3. Be specific.
It’s tempting to launch right into a blanket statement of, “You always make me feel like _________” or, “I’m sick and tired of you never being there for me.”
The words always and never are rarely true. Instead, be specific. Give them examples of when they made you feel a certain way and how it affected you. Maybe it’s, “For the past several months, you’ve been dumping all your problems on me and never ask how I’m doing. It makes me feel like you don’t care about me and I’ve started to feel that the friendship has become one-sided.”
If we don’t take the time to tell people specifically what behavior or actions have hurt us, they’re left with having to guess or make assumptions. And we all know there’s nothing worse than playing guessing games and spending a lifetime wondering what the real truth is.
4. Acknowledge the person for what you received from their friendship.
This may be tough to fit into what can turn into a heated and ugly conversation, but if at all possible, take the time to acknowledge the person for what they got right. It can be as simple as, “I know this is all really hard to take in, but I do want you to know that I will always be grateful for the times you were there for me and the great memories we made together.”
It’s incredibly sad when we just cut off a person who might have been a fantastic friend for years without a word about all they did give to us. It can leave someone feeling like they meant nothing at all, when maybe they tried their best to be a good friend, even if they faltered toward the end.
5. Leave the door open.
I’ve found the best way to end any friendship is to always leave the door open to the possibility that the two of you may decide to one day be friends again.
Sometimes what we really need is space from another person. Whether it’s that we’ve grown apart, been at each other’s throats because of a specific incident, or are just going through our own personal stuff and can no longer deal with an “energy sucker” friend, we don’t know how we’re going to feel down the road. End the conversation with, “For right now I feel it’s best if we part ways but maybe down the line we’ll reconnect again.”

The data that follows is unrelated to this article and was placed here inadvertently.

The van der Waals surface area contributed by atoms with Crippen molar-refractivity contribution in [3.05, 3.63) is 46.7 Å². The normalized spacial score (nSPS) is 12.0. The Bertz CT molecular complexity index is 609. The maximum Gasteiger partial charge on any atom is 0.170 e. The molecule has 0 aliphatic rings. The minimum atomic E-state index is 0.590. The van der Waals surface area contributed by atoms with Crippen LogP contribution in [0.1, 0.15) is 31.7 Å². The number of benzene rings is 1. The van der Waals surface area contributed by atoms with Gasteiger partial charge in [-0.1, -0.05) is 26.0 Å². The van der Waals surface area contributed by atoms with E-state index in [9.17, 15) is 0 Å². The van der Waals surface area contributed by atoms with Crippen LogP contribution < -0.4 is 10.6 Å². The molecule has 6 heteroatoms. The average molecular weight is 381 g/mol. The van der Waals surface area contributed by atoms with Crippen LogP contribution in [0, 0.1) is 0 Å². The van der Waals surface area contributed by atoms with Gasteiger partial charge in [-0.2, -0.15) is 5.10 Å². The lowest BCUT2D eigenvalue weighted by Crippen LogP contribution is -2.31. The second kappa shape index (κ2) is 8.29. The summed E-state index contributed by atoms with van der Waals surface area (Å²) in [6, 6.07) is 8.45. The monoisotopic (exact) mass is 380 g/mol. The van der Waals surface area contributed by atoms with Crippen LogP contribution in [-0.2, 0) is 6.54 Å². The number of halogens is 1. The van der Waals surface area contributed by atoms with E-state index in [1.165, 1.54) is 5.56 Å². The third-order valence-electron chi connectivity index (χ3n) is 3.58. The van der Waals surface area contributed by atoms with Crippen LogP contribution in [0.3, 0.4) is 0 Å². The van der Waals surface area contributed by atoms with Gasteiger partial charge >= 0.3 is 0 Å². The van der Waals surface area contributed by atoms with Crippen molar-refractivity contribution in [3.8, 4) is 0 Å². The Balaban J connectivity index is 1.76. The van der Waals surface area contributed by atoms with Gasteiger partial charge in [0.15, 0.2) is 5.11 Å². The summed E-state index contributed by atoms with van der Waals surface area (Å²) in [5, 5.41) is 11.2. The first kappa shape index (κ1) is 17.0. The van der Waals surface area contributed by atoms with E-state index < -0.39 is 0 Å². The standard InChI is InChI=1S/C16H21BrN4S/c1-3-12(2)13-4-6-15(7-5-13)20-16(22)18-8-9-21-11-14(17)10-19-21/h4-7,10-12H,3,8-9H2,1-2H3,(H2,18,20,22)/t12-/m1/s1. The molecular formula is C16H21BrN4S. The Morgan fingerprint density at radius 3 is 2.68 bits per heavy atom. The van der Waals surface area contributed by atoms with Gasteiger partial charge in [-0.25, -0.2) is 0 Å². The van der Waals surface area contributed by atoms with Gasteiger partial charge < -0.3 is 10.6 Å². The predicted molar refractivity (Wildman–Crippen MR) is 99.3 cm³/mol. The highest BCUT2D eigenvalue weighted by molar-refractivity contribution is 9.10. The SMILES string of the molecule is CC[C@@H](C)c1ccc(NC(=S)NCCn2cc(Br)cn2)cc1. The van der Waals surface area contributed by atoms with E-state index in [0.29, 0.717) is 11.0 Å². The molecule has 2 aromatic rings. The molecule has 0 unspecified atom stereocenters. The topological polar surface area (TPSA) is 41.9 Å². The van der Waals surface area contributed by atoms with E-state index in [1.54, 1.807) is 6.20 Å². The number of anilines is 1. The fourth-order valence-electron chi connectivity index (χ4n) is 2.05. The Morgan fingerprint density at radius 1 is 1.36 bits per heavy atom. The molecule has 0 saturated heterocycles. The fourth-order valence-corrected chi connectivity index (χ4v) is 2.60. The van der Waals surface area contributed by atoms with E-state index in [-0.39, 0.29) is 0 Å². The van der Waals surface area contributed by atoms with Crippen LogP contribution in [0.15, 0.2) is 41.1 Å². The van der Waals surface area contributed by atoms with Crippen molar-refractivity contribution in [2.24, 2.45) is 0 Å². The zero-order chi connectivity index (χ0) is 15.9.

You’d be surprised how often you’ll find yourself wanting to reach out to that very person years down the road. You might go through something that leads you to become more compassionate and understanding about where that other person may have been when you ended the friendship. Sometimes, we have more perspective with time and are able to come to a place of forgiveness and a desire to want to reconnect.
So, if you feel it’s necessary to break up with a friend, do what feels right.
But give the person you’re breaking up with the decency of closure.
We would have a conversation before breaking up with someone we’re in a romantic relationship with, and our friends—who have sometimes been a part of our lives longer than any romance—deserve the same.
Author: Dina Strada
Image: Gurmit Singh/Flickr
Editor: Catherine Monkman